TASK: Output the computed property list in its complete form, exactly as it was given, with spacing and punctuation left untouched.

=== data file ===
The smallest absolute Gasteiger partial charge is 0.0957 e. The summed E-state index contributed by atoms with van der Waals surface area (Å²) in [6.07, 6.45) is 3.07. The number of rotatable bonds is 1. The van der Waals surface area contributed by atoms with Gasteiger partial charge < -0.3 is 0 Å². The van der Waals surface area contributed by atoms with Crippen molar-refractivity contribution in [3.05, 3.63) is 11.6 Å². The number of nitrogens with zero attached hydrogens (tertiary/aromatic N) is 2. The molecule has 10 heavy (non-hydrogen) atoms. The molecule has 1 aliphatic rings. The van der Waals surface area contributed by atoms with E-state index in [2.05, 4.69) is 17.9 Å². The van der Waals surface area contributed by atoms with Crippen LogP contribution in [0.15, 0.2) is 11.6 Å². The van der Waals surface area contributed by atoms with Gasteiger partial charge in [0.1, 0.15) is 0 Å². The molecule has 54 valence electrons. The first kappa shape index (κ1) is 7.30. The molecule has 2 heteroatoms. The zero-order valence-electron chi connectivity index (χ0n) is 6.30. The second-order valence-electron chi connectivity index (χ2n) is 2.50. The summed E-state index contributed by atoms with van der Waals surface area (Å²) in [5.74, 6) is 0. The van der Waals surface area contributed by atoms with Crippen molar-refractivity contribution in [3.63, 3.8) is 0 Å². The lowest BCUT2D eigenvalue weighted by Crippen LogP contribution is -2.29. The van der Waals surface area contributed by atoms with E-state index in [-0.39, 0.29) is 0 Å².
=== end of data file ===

The smallest absolute Gasteiger partial charge is 0.0957 e. The summed E-state index contributed by atoms with van der Waals surface area (Å²) in [6.07, 6.45) is 3.07. The number of rotatable bonds is 1. The van der Waals surface area contributed by atoms with Gasteiger partial charge < -0.3 is 0 Å². The van der Waals surface area contributed by atoms with Crippen molar-refractivity contribution in [3.05, 3.63) is 11.6 Å². The number of nitrogens with zero attached hydrogens (tertiary/aromatic N) is 2. The molecule has 10 heavy (non-hydrogen) atoms. The molecule has 1 aliphatic rings. The van der Waals surface area contributed by atoms with E-state index in [2.05, 4.69) is 17.9 Å². The van der Waals surface area contributed by atoms with Crippen LogP contribution in [0.15, 0.2) is 11.6 Å². The van der Waals surface area contributed by atoms with Gasteiger partial charge in [0.1, 0.15) is 0 Å². The molecule has 54 valence electrons. The first kappa shape index (κ1) is 7.30. The molecule has 2 heteroatoms. The zero-order valence-electron chi connectivity index (χ0n) is 6.30. The second-order valence-electron chi connectivity index (χ2n) is 2.50. The summed E-state index contributed by atoms with van der Waals surface area (Å²) in [5.74, 6) is 0. The van der Waals surface area contributed by atoms with Crippen molar-refractivity contribution in [3.63, 3.8) is 0 Å². The lowest BCUT2D eigenvalue weighted by Crippen LogP contribution is -2.29. The van der Waals surface area contributed by atoms with E-state index in [-0.39, 0.29) is 0 Å².